Apple (NASDAQ:AAPL) stock is hitting a new all-time high again today, likely thanks to recent bullish comments from analysts. The latest analyst note is perhaps one of the most notable, coming from KGI Securities' well-connected Ming-Chi Kuo. His estimate for iPhone 6 and 6 Plus sales for this quarter is downright monstrous.

Iphone

iPhone 6. Image source: Apple.

Will iPhone sales soar?
Apple's fiscal 2015 first quarter, which falls during the fourth calendar of 2014, is likely to shape up to be a record breaker for the tech giant on many fronts. The iPhone, in particular, looks poised to be a big winner following the recent rollout of the new iPhone 6 and 6 Plus -- the company's first foray into smartphones with displays larger than 4 inches.

Kuo predicted (via AppleInsider) that Apple's iPhone sales will hit 71.5 million in the quarter, up 40% year over year. This growth would easily trump Apple's year-over-year first-quarter iPhone sales growth of just 6.7% in fiscal 2014. 

Since Apple's first quarter is typically the company's first full quarter of sales of the latest iPhone, the three-month period usually helps the company achieve new record revenue and earnings from new customers and customers upgrading their devices.

Sales during the quarter are usually limited by supply, and this time has been no exception. For most of the quarter, there have been shortages of new iPhone 6 and 6 Plus models in retail stores. Online sales have also been, and remain, constrained. The 64GB space gray iPhone 6 and 6 Plus, for instance, currently show shipping times of seven to 10 business days and two to three weeks, respectively. In general, however, shipping times have improved for most models as the quarter dragged on.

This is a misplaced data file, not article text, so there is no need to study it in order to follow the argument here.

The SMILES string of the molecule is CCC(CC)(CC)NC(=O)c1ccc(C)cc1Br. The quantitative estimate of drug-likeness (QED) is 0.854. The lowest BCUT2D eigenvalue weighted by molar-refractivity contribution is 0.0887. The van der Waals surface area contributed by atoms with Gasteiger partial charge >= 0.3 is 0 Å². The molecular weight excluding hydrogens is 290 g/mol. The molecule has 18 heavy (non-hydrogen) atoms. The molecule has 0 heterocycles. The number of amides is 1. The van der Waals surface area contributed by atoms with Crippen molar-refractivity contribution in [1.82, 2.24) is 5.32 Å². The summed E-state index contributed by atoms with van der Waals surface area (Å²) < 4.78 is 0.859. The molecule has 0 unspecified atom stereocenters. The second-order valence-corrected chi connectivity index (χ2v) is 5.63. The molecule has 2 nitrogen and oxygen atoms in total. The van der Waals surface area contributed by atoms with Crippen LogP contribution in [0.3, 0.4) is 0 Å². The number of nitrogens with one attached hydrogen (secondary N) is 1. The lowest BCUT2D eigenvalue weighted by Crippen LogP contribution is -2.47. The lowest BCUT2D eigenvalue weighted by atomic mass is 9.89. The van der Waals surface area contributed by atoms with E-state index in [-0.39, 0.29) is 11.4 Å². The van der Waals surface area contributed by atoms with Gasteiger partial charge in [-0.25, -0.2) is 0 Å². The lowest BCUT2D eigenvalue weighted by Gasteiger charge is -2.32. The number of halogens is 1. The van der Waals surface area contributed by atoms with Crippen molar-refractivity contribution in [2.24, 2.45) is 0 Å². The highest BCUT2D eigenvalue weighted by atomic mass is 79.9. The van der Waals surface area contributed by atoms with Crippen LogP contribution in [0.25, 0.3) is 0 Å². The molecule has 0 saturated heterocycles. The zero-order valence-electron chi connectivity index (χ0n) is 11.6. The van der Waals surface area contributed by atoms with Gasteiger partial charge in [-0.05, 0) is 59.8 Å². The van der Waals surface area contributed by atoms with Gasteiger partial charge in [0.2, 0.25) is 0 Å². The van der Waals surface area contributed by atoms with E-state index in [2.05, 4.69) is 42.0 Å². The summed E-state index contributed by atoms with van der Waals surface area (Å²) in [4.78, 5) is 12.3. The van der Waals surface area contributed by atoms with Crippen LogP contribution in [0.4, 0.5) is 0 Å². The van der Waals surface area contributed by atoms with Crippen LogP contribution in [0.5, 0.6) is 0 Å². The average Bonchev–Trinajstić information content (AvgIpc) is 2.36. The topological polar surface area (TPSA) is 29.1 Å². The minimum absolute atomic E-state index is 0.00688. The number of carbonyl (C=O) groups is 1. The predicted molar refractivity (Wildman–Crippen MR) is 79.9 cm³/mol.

As supply slowly catches up with demand, investors should not expect the same robustness in iPhone sales in the second quarter of fiscal 2015. Indeed, Kuo predicted a 31% sequential slowdown to 49.4 million units. This figure, though, would still be up 13% from Apple's year-ago sales.

Massive sales and earnings growth
Such substantial growth in Apple's first-quarter iPhone sales would have a significant impact on growth of the company's top and bottom lines. Assuming an average selling price of $650, 71.5 million units could mean that Apple's iPhone business alone brings in about $46.5 billion in revenue. That would amount to 81% of Apple's total revenue in the year-ago quarter and 110% of Apple's total revenue last quarter.

Iphone

Apple CEO Tim Cook told The Wall Street Journal that he believed the new iPhone 6 models would trigger the "mother of all upgrades." iPhone 6. Image source: Apple.

This sort of revenue in Apple's iPhone segment would also likely have a meaningful impact on the company's earnings growth. While management does not share gross profit margin numbers for each product segment, Apple has emphasized on multiple occasions that the iPhone is its most profitable business. When iPhone sales soar, Apple's earnings should benefit substantially.

The current consensus analyst estimates for Apple's revenue and earnings-per-share year-over-year growth in the first quarter are 15% and 21.7%, respectively. The outsized growth in EPS reflects both the high expectations for Apple's iPhone sales and the company's reduction in share count through an aggressive repurchase program.

While any analysts' estimates, including Ming-Chi Kuo's, should be taken with a grain of salt, there is good reason to believe Apple's first quarter will shape up quite nicely for the company. It's no secret that Apple's new, larger iPhones have been a tremendous success. The likely big jump in Apple's iPhone sales in this quarter is another reminder that the tech giant deserves its all-time high share price. On the flip side, a rising price that seems to be largely driven by increasingly bullish analysts is eliminating potential upside in Apple stock from here.

Daniel Sparks owns shares of Apple. The Motley Fool recommends Apple. The Motley Fool owns shares of Apple. Try any of our Foolish newsletter services free for 30 days. We Fools may not all hold the same opinions, but we all believe that considering a diverse range of insights makes us better investors. The Motley Fool has a disclosure policy.